complicates the assessment of the neuroprotective capacity of caspase inhibitors
following SCI. Thus, better-coordinated and controlled studies are needed to determine
the effectiveness of caspases inhibitors to protect the injured spinal cord.
Several human cathepsins have now been identified and sequenced. Like other
proteases, cathepsins are synthesized as inactive zymogens and are activated by
proteolytic removal of the N-terminus propeptide. The residue serinee, cysteine, metallo
or aspartate) in the active site distinguishes the cathepsins from one another. Cathepsins
play an important role in several physiological processes including homeostatic protein
degradation (Bond & Butler 1987; Turk et al., 2000), antigen presentation (Chapman et
al., 1997), bone remodeling (Kakegawa et al., 1993) and hormone processing (Dunn et
al., 1991). Their expression varies across species, tissues and developmental stages of an
organism (Levicar et al., 2002; Pungercar et al., 2000; San Segundo et al., 1996; Shi et
al., 1994; Petanceska & Devi 1992; Qian et al., 1991), and over the past two decades,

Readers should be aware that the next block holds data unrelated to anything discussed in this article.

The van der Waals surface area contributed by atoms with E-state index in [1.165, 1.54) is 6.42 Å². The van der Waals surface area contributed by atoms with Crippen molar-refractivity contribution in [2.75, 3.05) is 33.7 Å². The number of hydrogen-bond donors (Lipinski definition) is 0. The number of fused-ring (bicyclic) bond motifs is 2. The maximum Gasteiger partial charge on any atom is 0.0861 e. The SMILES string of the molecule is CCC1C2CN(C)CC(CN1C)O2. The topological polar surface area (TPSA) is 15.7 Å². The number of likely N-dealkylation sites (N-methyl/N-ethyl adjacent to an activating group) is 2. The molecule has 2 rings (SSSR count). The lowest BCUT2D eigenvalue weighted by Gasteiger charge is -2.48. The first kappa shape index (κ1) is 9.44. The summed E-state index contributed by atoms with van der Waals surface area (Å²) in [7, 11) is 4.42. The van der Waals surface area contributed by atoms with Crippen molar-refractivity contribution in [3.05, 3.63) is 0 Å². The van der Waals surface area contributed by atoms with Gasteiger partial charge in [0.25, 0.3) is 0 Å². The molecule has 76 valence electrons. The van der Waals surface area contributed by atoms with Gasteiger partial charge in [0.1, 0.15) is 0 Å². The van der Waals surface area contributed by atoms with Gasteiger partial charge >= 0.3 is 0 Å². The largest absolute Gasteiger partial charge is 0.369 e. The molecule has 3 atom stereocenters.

cathepsins have been identified as contributors to several disease and injury processes. In
many of these conditions, including multiple types of cancers, asthma, arthritis,
osteoporosis, muscle wasting and pycnodysostosis, the mRNA and protein expression,
activity and localization of multiple cathepsins are altered. Furthermore, several
cathepsins have been implicated in the pathologies of Alzheimer's disease, dementia,
multiple sclerosis, Guillian-Barre syndrome, Creutzfeld-Jakob, Down syndrome and
ischemic cell death (Gan et al., 2004; Nagai et al., 2000; Mackay et al., 1997; Haas &
Sparks 1996; Bever & Garver 1995; Bernstein & Wiederanders 1994). Their relatively
ubiquitous distribution, indiscriminate hydrolytic preferences and enzymatic robustness
(e.g., activity in acidic and neutral pH) make it worthwhile to characterize cathepsin
mRNA and protein expression, enzymatic activity and cellular localization in the context